It couldn’t, and I knew it couldn’t.

Faced with the choice of being dishonest and losing the business or telling the truth at any price, even the price of my opportunity, I chose to be honest. I walked into the boardroom alone, and told their executive staff and their consultants that I could not agree to give them what they asked for, and that I knew that what I told them wasn’t what they wanted to hear.

Then I explained to them the constraints in their business model that prevented them from being able to achieve those results, that there were some ways to mitigate some of the constraints, but it wouldn’t help them as much as they needed it to.

A few members of the buying committee perked up. One of them said: “You know, I didn’t know how anyone could agree to this, and now I understand why this can’t be done this way. You are the only person who has presented to us that has been completely honest, and we appreciate it.” Fortunately, a number of his peers agreed.

And as much as we all love a story with a happy ending, this one doesn’t end exactly that way.

I was awarded part of the business, and one of my competitors who knowingly agreed to do what wasn’t possible was awarded part of the business. My competitor wasn’t able to keep the commitments that they made, and they have retained their position by paying the massive, profit-crushing chargebacks that they had contractually agreed to pay for missing their metrics–metrics I never agreed to.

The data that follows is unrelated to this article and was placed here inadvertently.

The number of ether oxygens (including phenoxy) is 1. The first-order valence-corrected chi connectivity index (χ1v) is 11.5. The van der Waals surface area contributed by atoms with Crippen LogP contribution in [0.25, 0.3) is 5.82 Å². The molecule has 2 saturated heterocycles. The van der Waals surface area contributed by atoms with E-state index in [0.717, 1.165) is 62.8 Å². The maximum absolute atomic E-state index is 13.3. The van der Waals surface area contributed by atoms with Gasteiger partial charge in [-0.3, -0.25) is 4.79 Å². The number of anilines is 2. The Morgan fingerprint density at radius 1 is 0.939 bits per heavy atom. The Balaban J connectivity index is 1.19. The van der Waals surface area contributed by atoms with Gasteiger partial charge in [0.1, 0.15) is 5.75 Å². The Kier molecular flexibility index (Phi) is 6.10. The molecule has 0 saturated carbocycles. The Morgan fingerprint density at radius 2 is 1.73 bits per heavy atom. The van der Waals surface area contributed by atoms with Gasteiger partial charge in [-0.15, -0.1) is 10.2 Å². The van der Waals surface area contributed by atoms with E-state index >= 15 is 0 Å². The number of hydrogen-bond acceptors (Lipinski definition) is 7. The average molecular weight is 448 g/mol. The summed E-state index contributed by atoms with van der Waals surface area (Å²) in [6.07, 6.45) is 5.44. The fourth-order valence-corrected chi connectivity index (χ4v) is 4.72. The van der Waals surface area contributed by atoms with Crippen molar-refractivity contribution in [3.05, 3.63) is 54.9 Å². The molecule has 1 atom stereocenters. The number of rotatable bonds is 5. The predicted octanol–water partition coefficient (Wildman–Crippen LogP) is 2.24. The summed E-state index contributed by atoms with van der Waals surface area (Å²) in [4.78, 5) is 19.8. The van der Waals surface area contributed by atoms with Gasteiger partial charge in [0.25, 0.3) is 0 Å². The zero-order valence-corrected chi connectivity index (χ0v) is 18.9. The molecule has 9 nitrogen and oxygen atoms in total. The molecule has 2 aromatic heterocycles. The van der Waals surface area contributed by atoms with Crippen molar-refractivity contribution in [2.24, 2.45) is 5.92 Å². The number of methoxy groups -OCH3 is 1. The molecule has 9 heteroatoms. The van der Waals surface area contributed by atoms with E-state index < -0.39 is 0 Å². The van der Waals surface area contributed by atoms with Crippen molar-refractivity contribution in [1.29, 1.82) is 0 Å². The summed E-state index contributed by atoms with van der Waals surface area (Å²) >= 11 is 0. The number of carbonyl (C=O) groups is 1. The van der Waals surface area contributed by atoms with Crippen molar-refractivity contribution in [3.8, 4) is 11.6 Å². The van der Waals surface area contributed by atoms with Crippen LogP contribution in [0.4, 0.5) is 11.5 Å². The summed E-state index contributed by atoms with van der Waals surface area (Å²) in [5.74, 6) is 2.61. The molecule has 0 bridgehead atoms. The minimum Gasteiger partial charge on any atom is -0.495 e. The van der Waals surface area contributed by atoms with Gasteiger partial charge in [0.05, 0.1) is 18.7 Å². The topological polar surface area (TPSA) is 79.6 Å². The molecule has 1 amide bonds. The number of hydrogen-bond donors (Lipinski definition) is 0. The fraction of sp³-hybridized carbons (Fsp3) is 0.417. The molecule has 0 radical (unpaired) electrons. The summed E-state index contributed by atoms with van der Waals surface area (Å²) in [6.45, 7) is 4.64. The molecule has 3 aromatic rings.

How to Compete

Telling the truth will cost you some business. But it will win you far more than it costs you over time. You will lose some dream clients you should have won because your competitors were untruthful with a dream client who hasn’t yet acquired the experience to know what is really required.

By telling the truth and being honest about what is possible at what cost in time and energy, you will also save yourself years of struggling with nightmare clients who believe the fairy tales because it absolves them of any responsibility and maintains the fear-based, adversarial client-vendor relationships.


Why do some of your dream clients believe that they can have what they want, ignoring the realities and the constraints that prevent it from being possible (impossible in the manner in which they want the outcome, anyway)?

What is your responsibility to your dream client when it comes working through their needed outcomes and what it will take to achieve them? What is your responsibility when the outcomes are not achievable?

What are the best ways to compete against mistruths? How does where your client sits on the business relationships maturity continuum shape how you compete?

Post by Anthony Iannarino on December 23, 2010

Written and edited by human brains and human hands.

Anthony Iannarino
Anthony Iannarino is a writer, an international speaker, and an entrepreneur. He is the author of four books on the modern sales approach, one book on sales leadership, and his latest book called The Negativity Fast releases on 10.31.23. Anthony posts daily content here at TheSalesBlog.com.